Why you shouldn't go to Starbucks
Issue date: 7/31/09 Section: Ed-Op
Let us break down any preconceived notions of what Starbucks is or isn't. Yes, Starbucks does purchase high-quality beans. However, the beans are over-roasted, causing the indigenous flavors of the bean to be lost to a generic "roasting" flavor. A graduate study conducted at the College of Education at the University of Illinois indicates that, during the roasting process, flavor relies on the degree that the sugar within the bean caramelizes as well as how much oil, which is the source of the flavor, is released. The darker the roast, the less oil remains in the bean to impart flavor. In other words, in the name of uniformity, Starbucks coffee tastes "burnt," not the beautiful bean that you purchased. Taking the time to go to an actual cafe may be worth your while - there's no gimmick involved with roasting time, nor corporate pressure to pump out coffee at a mechanical rate, so the brew is likely fresher and milder.
Another myth: Starbucks will save the world. Although 20 percent of coffee purchased by Starbucks is at the Fair Trade price, the rest is bought at the global rate. April White from Philadelphia Magazine notes that Fair Trade beans are practically a standard in independent cafes and restaurants in the city; even area McDonald's have caught on. According to Global Exchange, an organization devoted to the economic survival of coffee farmers, of the 20 percent of beans that are purchased by Starbucks, "many Starbucks cafes will brew a pot of Fair Trade - but only if specifically asked." To stop everything to brew a cup of Fair Trade in the middle of a 7 a.m. rush upon request is not exactly convenient, nor efficient. This contradicts the purpose of Starbucks - coffee at arm's length, on the go. And when you're finished with that cup, Melissa Allison from the Seattle Times points out that, despite the recycled material, the plastic coating of the cup renders "the cups ... [un]recyclable, and even if they were, many Starbucks stores do not have recycling bins." Allison says that only about one-third of all Starbucks house recycling receptacles.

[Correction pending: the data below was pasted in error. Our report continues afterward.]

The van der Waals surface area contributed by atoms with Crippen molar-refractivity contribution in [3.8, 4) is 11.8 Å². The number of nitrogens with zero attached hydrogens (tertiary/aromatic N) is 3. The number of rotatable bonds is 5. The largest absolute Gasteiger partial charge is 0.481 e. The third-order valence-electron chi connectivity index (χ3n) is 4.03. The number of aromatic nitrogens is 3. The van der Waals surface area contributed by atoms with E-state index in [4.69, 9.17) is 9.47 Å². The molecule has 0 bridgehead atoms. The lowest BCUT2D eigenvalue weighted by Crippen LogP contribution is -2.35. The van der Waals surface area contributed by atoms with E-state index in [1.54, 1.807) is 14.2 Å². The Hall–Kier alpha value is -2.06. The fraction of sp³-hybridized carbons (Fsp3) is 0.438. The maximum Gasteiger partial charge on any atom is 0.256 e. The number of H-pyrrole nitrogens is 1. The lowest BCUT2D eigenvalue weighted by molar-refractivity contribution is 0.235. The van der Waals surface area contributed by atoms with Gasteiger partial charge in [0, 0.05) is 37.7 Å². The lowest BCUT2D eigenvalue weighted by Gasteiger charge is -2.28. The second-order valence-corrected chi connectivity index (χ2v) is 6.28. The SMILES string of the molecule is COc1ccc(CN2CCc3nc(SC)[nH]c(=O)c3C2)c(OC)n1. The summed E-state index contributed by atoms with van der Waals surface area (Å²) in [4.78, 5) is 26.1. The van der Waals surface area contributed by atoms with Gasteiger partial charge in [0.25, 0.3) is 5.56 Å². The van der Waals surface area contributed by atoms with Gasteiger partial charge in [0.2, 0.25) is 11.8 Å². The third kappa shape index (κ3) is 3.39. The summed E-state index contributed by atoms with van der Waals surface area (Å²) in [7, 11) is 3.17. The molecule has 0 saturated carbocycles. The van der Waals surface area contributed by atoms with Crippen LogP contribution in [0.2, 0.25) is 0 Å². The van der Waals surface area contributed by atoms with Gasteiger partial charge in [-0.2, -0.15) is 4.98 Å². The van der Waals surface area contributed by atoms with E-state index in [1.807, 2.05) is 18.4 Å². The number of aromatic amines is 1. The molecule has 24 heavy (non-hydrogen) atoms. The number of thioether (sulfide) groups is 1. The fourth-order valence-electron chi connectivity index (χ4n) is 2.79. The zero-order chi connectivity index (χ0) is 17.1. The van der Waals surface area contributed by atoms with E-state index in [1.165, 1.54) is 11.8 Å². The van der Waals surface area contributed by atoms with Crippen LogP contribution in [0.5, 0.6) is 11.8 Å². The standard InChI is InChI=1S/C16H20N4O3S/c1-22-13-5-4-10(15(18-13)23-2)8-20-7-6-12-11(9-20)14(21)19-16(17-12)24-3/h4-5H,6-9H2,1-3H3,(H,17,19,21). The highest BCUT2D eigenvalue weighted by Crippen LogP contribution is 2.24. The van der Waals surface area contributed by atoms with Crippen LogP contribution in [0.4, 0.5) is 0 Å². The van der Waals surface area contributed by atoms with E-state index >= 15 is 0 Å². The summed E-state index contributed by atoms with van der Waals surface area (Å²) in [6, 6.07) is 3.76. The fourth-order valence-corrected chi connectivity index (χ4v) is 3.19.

Starbucks veils its franchise identity behind kitschy coffee mugs and pricey French Presses, and even momentarily fools the customer into thinking they're in an authentic atmosphere. It's analogous to the Disney Store. That polyester Cinderella outfit does not make you Cinderella, no matter how much glitter you've just rolled around in. You're better off going to a McCafé, which offers similar beverages with a max price tag of approximately four dollars, whereas a Starbucks drink can cost you a few times that amount for the same drink size, guised under a different name. Why do we put up with this? We're getting expensive beans roasted to a crisp, and continue to pay the price because we seemingly have no other alternatives that are quite as accessible.
Breaking the Starbucks habit is not a daunting task. There is good coffee out there, and many times, we are given the opportunity to support our local small businesses by pursuing the calling of tasty brew. The U.S. Small Business Administration reports that small businesses account for 45 percent of worker payroll and have generated 60 to 80 percent of net new jobs in the past decade. In going that extra block (literally) and stepping into a different cafe to get our coffee fix, we are able to perpetuate this economic growth. Philadelphia is a great city for coffee and cafe eats: from the petite Cuban Cafe Clave in West Philly to Cafe Lucetia near Filter Square (they're homemade down to their lemonade); the variety is a delightful surprise. So, cut the monotony already. Many even feature vegan and vegetarian-friendly treats, but if you're not into that, there's always waffles with your espresso at Bonté.
Meina Kalayeh is a pre-junior majoring in Mathematics. She can be reached at email@example.com